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CIUDAD JUÁREZ — As he stood on the international bridge that connects this border city with El Paso Tuesday afternoon, Javier Leyva had to be told where he was.
The 30-year-old Honduran paid $6,000 to travel from his country through Mexico and eventually to the Rio Grande Valley, where he planned to seek asylum in the United States after illegally crossing the Rio Grande. Leyva said violence and economic uncertainty in Central America were the main reasons he decided to make the dangerous trek north.
Instead, he found himself 800 miles away and back in Mexico, clutching only his few belongings in one hand and his 6-year-old daughter’s palm with the other as a freak dust storm descended on the borderlands. The pair was part of a group of several dozen migrants flown to El Paso by federal officials to alleviate some of the pressure on immigration officials in other parts of the Texas-Mexico border.
“They didn’t tell us anything, they just dropped us off here. I thought I would get a permit [to stay] but they didn’t tell us anything,” he said, referring to U.S. Border Patrol agents.
Leyva was one of about 200 migrants who have been deported to Ciudad Juárez since Monday under a controversial policy started by the Trump administration — and continued under the Biden administration — that quickly returns undocumented immigrants apprehended between the ports of entry without allowing them the chance to apply for asylum. The policy, generally referred to as Title 42 restrictions after a provision in the United States Code, was announced in March of 2020 as a way to prevent the spread of COVID-19.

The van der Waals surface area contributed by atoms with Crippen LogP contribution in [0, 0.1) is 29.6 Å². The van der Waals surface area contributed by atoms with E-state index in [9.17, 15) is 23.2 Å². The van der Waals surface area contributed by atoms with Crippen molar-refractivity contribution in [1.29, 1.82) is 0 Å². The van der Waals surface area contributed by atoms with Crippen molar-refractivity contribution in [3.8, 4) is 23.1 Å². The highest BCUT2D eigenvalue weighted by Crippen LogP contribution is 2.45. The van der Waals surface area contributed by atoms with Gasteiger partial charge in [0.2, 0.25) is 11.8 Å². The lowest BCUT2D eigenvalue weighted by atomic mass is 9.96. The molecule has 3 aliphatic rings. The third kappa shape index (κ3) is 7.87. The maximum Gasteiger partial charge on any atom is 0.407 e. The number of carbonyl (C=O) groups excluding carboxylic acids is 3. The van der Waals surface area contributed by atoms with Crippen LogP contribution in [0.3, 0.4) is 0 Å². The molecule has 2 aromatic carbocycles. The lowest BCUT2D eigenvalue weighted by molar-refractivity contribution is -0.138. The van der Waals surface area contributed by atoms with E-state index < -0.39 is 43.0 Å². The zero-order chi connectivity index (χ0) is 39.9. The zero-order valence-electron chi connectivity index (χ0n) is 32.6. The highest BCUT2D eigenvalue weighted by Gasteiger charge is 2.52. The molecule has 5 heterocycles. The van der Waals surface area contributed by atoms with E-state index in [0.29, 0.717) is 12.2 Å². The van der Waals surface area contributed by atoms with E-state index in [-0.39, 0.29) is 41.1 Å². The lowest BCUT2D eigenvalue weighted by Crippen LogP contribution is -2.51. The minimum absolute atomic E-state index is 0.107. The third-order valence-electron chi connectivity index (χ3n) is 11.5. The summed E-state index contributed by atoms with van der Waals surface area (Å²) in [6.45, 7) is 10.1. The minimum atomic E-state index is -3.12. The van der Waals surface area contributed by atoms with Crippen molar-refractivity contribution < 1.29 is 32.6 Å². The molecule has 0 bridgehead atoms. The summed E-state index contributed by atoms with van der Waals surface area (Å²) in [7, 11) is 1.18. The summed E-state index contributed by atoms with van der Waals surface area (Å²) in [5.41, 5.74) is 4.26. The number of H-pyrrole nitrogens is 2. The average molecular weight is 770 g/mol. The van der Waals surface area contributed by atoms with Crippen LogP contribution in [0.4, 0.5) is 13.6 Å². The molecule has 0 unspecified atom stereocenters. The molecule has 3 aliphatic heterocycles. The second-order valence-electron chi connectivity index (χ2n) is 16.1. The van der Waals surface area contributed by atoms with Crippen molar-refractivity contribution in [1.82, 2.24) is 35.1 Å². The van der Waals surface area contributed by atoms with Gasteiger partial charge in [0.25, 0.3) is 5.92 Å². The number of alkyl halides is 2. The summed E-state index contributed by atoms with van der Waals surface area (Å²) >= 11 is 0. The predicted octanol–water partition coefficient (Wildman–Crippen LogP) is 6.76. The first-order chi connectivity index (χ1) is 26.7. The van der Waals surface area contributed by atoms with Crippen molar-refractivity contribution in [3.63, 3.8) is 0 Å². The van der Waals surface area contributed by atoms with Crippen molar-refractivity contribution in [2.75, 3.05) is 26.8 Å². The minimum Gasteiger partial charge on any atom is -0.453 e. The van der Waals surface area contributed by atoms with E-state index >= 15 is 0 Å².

Although the Biden administration has scaled back several of the Trump administration’s border and immigration policies, including the construction of the border wall and the Migrant Protection Protocols, the Department of Homeland Security insisted Tuesday the border is “not open” and the Title 42 returns will continue in most circumstances.
“Families from Mexico and the Northern Triangle countries are expelled to Mexico unless Mexico does not have the capacity to receive the families,” DHS Secretary Alejandro Mayorkas said in a statement Tuesday. “Families from countries other than Mexico or the Northern Triangle are expelled by plane to their countries of origin. Exceptions can be made when a family member has an acute vulnerability.”
Biden’s attempt to balance campaign promises to reestablish a more compassionate immigration system while keeping some Trump restrictions in place have the administration maneuvering through a public relations minefield. The president is a frequent target for Texas’ Republican leaders, including Gov. Greg Abbott and U.S. Sens. Ted Cruz and John Cornyn, who have repeatedly used the term “crisis” to describe the monthslong increases in apprehensions that began before Biden took office.
More than 100,000 people were either apprehended by or surrendered to federal immigration officials in February, including about 9,460 unaccompanied minors and more than 19,240 family units. Those are increases of more than 60% and 35%, respectively, when compared with January’s figures.